Yes on judicial pay, No on Oireachtas investigations.

On Thursday, aside from the relatively unimportant freakshow that has been the presidential election, we have two important votes on amending the constitution.

On the proposal to allow the government to reduce the pay of judges, I’m voting yes. The arguments against, that it will reduce judicial independence, have an air of  “Never mind if it will work in practice, will it work in theory?” about them. I have yet to meet a single legal minded person who can give me a concrete example of how the proposal would make judges more open to tampering than they are now. After all, the government controls the appointment and promotion of judges. In particular, the desire of judges to make it to the supreme court must be a far more appetizing ground for government pressure than their pay. Or are our judges only honest because there is a threshold, money wise, where they suddenly come up for trade? I actually have more faith in our judges, and that’s why I’m voting yes.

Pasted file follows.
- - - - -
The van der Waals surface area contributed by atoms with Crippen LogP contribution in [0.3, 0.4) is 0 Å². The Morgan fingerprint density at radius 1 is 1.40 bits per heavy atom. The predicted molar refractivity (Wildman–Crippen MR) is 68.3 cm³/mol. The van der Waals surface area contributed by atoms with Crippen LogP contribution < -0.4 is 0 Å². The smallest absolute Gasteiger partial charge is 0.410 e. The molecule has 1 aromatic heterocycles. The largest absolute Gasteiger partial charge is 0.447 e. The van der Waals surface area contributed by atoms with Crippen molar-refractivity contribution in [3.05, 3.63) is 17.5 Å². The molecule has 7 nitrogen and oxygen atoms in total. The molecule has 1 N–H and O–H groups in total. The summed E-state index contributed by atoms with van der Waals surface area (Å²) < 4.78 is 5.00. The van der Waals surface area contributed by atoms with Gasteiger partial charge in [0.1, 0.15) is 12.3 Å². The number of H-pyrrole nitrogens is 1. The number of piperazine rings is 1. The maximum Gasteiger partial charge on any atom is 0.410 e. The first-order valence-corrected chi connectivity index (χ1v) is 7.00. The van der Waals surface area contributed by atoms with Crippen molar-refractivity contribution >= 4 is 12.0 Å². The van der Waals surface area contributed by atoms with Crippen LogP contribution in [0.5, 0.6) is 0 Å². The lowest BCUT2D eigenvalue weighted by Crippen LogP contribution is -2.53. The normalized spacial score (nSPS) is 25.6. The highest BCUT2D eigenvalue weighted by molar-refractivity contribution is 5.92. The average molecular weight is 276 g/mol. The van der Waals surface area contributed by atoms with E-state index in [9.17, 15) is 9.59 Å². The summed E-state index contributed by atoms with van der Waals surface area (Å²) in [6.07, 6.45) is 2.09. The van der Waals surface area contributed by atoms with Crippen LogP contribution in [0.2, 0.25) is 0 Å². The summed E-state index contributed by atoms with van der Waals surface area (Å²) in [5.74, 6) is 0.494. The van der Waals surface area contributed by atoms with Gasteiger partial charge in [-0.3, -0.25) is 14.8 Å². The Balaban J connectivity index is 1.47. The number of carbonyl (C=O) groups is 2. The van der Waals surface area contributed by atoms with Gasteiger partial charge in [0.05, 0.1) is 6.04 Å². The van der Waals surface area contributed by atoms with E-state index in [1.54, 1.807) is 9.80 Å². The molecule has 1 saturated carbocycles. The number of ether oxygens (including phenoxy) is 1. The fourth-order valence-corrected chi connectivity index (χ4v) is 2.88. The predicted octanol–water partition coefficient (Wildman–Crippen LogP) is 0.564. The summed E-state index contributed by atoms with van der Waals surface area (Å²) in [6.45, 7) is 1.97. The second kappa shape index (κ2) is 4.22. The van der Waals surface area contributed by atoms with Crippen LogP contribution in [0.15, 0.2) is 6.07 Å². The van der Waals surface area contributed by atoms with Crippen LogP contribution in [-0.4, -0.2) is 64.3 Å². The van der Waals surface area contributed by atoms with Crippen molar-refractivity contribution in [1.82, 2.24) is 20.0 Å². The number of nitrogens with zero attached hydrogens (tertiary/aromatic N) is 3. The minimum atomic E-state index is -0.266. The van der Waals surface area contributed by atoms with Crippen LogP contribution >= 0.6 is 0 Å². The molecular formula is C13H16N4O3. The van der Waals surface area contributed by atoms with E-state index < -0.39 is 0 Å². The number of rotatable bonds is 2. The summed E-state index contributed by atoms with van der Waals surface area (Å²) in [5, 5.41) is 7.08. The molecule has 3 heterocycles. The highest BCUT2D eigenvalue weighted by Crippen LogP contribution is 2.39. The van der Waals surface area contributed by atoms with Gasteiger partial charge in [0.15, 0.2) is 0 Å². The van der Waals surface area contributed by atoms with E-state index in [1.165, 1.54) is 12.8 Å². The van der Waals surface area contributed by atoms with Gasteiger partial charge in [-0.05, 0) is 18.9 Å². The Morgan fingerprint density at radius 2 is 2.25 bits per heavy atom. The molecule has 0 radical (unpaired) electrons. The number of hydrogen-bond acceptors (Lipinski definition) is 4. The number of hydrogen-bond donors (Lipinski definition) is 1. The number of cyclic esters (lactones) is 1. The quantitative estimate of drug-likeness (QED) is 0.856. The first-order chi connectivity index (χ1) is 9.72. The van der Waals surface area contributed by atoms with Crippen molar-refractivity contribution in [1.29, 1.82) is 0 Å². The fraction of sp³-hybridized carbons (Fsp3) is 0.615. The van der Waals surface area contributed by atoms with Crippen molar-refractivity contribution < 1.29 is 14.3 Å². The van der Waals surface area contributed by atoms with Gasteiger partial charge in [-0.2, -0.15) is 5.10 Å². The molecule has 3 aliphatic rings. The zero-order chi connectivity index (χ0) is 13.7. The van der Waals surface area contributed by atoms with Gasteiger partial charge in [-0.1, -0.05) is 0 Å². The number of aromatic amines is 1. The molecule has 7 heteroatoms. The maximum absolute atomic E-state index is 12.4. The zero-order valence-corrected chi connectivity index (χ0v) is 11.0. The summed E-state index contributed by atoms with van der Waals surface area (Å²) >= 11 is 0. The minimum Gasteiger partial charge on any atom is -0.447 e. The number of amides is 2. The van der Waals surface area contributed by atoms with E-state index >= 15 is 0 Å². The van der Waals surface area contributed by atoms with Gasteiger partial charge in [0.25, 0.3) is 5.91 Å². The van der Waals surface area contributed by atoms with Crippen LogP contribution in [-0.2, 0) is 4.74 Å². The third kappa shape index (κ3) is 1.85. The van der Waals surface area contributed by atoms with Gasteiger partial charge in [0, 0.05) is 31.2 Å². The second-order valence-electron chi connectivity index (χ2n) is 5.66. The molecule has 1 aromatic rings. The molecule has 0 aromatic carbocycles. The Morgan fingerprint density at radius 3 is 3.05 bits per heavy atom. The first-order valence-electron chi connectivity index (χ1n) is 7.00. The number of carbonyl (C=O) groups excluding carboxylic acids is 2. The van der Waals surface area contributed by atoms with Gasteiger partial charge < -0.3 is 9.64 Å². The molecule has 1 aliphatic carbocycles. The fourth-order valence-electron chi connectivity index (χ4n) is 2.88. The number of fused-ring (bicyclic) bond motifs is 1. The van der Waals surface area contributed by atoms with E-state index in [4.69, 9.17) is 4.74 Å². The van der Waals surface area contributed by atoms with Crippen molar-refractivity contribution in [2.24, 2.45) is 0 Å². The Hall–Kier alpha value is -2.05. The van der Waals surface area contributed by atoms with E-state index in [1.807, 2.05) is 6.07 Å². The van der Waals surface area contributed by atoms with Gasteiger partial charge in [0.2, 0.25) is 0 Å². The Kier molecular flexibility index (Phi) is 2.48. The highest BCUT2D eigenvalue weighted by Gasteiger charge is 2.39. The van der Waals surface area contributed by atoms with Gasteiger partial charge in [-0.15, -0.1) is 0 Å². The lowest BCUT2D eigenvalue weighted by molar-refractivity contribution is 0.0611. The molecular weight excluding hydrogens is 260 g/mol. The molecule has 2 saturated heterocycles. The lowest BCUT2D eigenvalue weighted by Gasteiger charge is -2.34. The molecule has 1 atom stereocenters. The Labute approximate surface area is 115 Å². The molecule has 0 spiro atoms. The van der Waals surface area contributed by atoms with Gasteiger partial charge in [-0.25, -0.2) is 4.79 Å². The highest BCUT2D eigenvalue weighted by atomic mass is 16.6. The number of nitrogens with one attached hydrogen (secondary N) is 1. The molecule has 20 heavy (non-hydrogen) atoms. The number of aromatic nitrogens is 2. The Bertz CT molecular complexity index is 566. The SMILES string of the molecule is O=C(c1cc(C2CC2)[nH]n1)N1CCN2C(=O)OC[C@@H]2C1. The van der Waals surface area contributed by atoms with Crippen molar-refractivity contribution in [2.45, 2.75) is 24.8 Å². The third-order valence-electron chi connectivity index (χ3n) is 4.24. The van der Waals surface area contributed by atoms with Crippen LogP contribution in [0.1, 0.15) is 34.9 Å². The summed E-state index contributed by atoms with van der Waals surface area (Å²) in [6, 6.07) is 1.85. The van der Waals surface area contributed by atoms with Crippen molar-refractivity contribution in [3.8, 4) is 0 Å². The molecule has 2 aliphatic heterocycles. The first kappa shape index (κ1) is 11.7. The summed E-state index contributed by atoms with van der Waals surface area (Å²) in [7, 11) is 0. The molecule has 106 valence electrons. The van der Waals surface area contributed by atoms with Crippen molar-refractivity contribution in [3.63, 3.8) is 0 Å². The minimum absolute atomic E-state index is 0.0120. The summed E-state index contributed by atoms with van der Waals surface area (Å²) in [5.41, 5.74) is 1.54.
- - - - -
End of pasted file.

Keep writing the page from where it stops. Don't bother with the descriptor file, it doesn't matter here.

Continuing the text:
As for the second vote, I can understand the need to deal with Abbeylara. However, my problems are this: 1) I have no faith in the Oireachtas setting out “fair procedure”. What elected member of the house will stand up for a banker or property developer to get a fair hearing? Don’t forget, they may come for the bankers now, but who is to say Taoiseach Varadkar won’t come for the trades union leaders in the future? Secondly, I don’t like the fact that a majority of the house is needed to set up the investigation, because that means that the government, who controls the majority, will never set up an investigation to investigate anything it has done, or is doing.

Finally, ask yourself: Would you be happy giving Charlie Haughey this power? If CJH had this power, he would have had Des O’Malley and Garret Fitzgerald up in front of a kangaroo court for “conduct unbecoming an Irish citizen”. Enda and Eamonn are decent guys. But there’s no guarantee that Taoiseach Adams will be. Vote No, let them fix it, and we’ll vote again next year with the Children’s Rights referendum. Everybody wins.